Been drinking again, fams.
Somebody, maybe Steven., said
Somebody, maybe Steven., said on another thread something about organisational self-preservation becoming the primary organizational purpose for a lot of groups, and I think without setting out expectations like you've listed above, it's a kind of natural progression towards atrophy.
Also, to second requests from the other thread, drink moar...
I think direct action has
I think direct action has lost its way a bit, I don't know why but possibly it was going well and was successful so governments clamped down on it and maybe people just don't feel it's worth it any more.
I recently watched the excellent documentary If a tree falls: The story of the Earth liberation front. It's well worth a watch. I don't know that the climate exists for such action anymore for partly the reason I gave above and partly I don't know why.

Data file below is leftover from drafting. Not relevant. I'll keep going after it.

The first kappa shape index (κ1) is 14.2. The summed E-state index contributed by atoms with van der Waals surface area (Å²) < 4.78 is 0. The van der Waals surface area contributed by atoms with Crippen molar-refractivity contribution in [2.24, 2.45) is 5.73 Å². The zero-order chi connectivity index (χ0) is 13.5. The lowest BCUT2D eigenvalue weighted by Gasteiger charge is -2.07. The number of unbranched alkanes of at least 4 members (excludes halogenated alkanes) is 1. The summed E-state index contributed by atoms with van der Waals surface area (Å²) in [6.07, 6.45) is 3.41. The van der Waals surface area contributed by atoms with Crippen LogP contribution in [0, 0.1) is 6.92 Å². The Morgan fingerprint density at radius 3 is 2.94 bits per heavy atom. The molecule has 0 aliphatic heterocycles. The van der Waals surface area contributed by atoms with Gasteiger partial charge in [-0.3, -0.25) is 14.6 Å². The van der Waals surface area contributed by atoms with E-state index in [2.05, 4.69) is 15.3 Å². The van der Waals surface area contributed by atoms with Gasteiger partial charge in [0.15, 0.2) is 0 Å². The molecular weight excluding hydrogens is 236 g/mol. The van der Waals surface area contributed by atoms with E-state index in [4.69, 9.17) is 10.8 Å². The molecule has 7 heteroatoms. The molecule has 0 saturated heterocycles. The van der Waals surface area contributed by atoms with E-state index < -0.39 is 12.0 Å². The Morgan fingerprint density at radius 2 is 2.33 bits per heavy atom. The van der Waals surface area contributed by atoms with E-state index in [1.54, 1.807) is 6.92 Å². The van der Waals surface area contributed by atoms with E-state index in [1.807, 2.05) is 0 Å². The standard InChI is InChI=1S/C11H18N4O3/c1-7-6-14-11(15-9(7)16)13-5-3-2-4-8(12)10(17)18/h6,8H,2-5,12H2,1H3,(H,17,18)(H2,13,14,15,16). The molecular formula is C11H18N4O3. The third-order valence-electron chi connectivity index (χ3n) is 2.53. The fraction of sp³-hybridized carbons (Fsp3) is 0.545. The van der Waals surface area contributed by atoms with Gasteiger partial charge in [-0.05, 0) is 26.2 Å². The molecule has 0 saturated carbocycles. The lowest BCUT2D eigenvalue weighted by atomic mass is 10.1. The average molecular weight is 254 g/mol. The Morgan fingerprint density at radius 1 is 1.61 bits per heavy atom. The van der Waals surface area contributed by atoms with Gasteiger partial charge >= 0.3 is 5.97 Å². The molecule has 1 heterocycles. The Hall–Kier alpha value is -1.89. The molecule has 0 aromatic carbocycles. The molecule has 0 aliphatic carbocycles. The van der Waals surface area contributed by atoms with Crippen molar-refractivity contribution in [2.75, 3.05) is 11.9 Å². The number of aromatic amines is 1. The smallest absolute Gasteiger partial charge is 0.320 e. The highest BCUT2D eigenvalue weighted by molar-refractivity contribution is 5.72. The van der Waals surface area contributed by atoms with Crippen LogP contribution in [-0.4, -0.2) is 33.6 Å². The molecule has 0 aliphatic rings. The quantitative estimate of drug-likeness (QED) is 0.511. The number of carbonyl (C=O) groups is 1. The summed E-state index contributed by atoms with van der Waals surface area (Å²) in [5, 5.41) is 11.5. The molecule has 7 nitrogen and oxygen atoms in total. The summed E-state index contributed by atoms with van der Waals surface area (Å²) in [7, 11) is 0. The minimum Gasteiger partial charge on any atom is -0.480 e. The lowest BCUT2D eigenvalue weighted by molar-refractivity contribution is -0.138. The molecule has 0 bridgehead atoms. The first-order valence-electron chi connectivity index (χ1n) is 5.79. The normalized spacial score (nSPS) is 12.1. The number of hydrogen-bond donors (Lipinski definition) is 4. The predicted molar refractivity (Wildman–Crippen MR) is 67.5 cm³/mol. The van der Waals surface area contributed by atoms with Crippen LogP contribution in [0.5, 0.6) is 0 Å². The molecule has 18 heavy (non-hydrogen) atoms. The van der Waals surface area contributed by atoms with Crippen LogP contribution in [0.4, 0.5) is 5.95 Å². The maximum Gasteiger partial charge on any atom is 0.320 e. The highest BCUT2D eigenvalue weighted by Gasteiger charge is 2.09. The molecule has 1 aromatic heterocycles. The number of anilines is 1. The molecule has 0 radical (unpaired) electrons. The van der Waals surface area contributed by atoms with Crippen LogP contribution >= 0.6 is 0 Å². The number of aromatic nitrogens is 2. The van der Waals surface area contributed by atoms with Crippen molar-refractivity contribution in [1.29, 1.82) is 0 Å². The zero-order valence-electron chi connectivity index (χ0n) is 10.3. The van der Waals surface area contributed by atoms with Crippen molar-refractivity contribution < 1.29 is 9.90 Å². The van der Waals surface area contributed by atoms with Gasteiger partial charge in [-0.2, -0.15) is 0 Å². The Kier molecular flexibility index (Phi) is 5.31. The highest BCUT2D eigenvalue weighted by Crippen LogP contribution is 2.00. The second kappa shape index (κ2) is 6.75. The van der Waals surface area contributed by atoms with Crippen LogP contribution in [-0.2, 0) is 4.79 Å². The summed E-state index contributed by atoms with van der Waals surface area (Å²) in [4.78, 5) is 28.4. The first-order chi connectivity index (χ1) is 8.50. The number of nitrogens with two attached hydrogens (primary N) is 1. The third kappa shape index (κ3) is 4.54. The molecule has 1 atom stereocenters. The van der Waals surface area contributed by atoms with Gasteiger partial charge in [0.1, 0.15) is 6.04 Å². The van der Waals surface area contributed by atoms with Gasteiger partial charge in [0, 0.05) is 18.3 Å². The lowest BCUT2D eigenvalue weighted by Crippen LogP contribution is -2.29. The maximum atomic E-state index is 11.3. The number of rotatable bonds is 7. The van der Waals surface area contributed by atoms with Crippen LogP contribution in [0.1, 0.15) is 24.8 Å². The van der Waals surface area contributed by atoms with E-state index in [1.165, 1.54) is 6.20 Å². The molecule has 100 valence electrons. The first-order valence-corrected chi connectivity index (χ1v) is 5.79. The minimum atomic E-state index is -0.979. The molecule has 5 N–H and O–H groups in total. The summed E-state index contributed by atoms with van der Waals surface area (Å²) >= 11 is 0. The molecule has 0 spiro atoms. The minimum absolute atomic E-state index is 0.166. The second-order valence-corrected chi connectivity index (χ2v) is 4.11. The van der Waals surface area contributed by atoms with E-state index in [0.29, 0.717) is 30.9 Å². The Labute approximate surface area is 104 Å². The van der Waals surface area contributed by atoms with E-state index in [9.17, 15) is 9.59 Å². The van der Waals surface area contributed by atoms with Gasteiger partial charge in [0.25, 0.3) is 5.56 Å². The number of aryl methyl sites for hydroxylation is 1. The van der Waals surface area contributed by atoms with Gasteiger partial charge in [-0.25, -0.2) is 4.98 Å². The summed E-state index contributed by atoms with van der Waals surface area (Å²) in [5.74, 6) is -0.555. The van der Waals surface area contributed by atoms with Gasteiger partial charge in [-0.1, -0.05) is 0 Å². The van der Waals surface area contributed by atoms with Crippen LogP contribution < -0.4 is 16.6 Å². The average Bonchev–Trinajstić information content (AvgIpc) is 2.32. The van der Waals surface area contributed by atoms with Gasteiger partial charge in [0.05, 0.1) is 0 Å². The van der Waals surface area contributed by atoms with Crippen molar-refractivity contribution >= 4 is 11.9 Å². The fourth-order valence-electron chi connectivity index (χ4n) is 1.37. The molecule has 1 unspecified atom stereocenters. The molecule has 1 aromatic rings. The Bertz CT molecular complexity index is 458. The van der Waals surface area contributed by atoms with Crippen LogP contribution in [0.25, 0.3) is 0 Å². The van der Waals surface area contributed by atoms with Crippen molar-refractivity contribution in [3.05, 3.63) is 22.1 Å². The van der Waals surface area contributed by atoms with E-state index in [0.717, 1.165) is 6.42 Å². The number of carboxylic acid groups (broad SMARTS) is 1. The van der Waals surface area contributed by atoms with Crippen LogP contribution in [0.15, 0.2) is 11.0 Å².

Just to clarify, what do you exactly mean by direct action? Any action outside of mainstream political structures or the prototypical direct action as seen in that documentary?
Direct action is action
Direct action is action without intermediaries. So if there's a problem, you address the problem itself, rather than asking someone else to fix it for you. It's the difference between getting together and stopping fascists marching through your area and lobbying the government to ban fascists from marching. Or the difference between you and your workmates walking off your job after 8 hours, and supporting a political party that is in favour of passing a law to limit the working day to eight hours.